The description ‘remote’ somehow seems like an understatement for the community at Maramuni. Perched on the top of a mountain in the Highlands of Papua New Guinea, the small community, scattered around the grass airstrip, seems so far from the rest of the world.
They are completely cut off up here. There is no electricity, so no TV, no telephone and no radio. There are no connecting roads either. As Pilot Martin Koehler explains, many of the people here have not even seen a car.
Teacher Michael Kaupa is a relatively new addition to Maramuni. Arriving in early 2014, he and another teacher were tasked with establishing a new school for the community. It was not easy to build a school here. The place was covered in long grass. Using spades and bush knives, they cleared the area by hand to allow for a building.
Michael loves MAF. He smiles widely when he talks about his new school building, “Everything you see here, from the roofing iron down to the smallest nail came in on an MAF plane”.
He goes on to explain that in fact everything that cannot be grown in the village, is flown in – everything. Their medicines, their manufactured foods (like rice and tinned fish), the school desks, chairs, books, pencils, you get the point.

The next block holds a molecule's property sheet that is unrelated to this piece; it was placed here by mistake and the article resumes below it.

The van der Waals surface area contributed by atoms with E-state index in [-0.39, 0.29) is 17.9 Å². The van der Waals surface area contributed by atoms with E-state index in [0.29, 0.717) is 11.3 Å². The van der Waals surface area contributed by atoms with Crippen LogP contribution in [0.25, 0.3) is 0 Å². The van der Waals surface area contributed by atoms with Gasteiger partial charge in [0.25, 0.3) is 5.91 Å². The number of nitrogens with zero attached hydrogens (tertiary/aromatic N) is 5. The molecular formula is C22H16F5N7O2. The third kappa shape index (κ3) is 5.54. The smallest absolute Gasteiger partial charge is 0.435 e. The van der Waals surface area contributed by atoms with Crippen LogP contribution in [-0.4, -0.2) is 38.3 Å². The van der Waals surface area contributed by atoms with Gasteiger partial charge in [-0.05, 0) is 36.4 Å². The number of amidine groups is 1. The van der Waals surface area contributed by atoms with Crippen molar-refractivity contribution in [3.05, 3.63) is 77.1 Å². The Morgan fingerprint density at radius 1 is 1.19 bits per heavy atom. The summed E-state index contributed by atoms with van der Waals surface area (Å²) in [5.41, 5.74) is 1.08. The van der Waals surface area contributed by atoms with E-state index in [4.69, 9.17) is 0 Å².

Right now, the community is thriving. Michael explains that this village has had a very violent history, one of infighting and tribal conflict. But this new school, situated on a hill above the airstrip, has brought great hope and peace to the area. They have plans to make it a boarding school – where students from outskirts can come and learn too.
The transformation brought about through the partnership with MAF is one greatly treasured by the community. They have come to love Pilot Martin Koehler. Michael jokes, “If he does die out here, we want to have his graveyard here – we don’t want to send him home!… He has been very helpful to the people of Maramuni, not just this school, but for the whole community.”